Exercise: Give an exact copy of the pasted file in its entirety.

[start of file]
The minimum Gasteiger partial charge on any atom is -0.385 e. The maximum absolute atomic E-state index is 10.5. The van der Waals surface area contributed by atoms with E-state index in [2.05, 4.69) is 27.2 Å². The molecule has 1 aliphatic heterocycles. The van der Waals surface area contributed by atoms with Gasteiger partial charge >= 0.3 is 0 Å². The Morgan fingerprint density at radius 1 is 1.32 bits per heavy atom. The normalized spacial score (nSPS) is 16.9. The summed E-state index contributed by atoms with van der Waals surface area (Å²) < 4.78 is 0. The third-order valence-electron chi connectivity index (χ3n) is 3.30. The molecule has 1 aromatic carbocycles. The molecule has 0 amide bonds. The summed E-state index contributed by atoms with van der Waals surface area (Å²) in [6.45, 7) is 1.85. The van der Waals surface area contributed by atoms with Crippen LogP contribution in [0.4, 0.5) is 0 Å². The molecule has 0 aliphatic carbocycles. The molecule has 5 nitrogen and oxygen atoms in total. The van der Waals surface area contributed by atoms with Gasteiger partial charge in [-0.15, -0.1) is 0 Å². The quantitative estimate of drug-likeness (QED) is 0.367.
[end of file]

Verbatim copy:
The minimum Gasteiger partial charge on any atom is -0.385 e. The maximum absolute atomic E-state index is 10.5. The van der Waals surface area contributed by atoms with E-state index in [2.05, 4.69) is 27.2 Å². The molecule has 1 aliphatic heterocycles. The van der Waals surface area contributed by atoms with Gasteiger partial charge >= 0.3 is 0 Å². The Morgan fingerprint density at radius 1 is 1.32 bits per heavy atom. The normalized spacial score (nSPS) is 16.9. The summed E-state index contributed by atoms with van der Waals surface area (Å²) < 4.78 is 0. The third-order valence-electron chi connectivity index (χ3n) is 3.30. The molecule has 1 aromatic carbocycles. The molecule has 0 amide bonds. The summed E-state index contributed by atoms with van der Waals surface area (Å²) in [6.45, 7) is 1.85. The van der Waals surface area contributed by atoms with Crippen LogP contribution in [0.4, 0.5) is 0 Å². The molecule has 0 aliphatic carbocycles. The molecule has 5 nitrogen and oxygen atoms in total. The van der Waals surface area contributed by atoms with Gasteiger partial charge in [-0.15, -0.1) is 0 Å². The quantitative estimate of drug-likeness (QED) is 0.367.